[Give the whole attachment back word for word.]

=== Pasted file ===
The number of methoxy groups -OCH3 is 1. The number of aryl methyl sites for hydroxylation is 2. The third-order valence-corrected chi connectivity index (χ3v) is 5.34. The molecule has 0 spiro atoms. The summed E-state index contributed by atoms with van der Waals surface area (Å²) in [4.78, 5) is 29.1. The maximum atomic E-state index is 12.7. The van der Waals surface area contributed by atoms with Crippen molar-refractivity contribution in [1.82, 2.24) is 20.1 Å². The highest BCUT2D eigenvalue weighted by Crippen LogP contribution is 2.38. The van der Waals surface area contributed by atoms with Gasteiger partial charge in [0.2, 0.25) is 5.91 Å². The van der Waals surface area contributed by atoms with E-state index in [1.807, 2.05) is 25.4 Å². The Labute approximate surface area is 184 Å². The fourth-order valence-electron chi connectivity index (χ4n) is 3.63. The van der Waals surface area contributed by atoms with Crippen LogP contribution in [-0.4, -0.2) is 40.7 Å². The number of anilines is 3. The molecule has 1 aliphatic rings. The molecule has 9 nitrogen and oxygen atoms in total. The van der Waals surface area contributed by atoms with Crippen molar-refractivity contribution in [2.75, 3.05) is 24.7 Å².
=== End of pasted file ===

The number of methoxy groups -OCH3 is 1. The number of aryl methyl sites for hydroxylation is 2. The third-order valence-corrected chi connectivity index (χ3v) is 5.34. The molecule has 0 spiro atoms. The summed E-state index contributed by atoms with van der Waals surface area (Å²) in [4.78, 5) is 29.1. The maximum atomic E-state index is 12.7. The van der Waals surface area contributed by atoms with Crippen molar-refractivity contribution in [1.82, 2.24) is 20.1 Å². The highest BCUT2D eigenvalue weighted by Crippen LogP contribution is 2.38. The van der Waals surface area contributed by atoms with Gasteiger partial charge in [0.2, 0.25) is 5.91 Å². The van der Waals surface area contributed by atoms with E-state index in [1.807, 2.05) is 25.4 Å². The Labute approximate surface area is 184 Å². The fourth-order valence-electron chi connectivity index (χ4n) is 3.63. The van der Waals surface area contributed by atoms with Crippen LogP contribution in [-0.4, -0.2) is 40.7 Å². The number of anilines is 3. The molecule has 1 aliphatic rings. The molecule has 9 nitrogen and oxygen atoms in total. The van der Waals surface area contributed by atoms with Crippen molar-refractivity contribution in [2.75, 3.05) is 24.7 Å².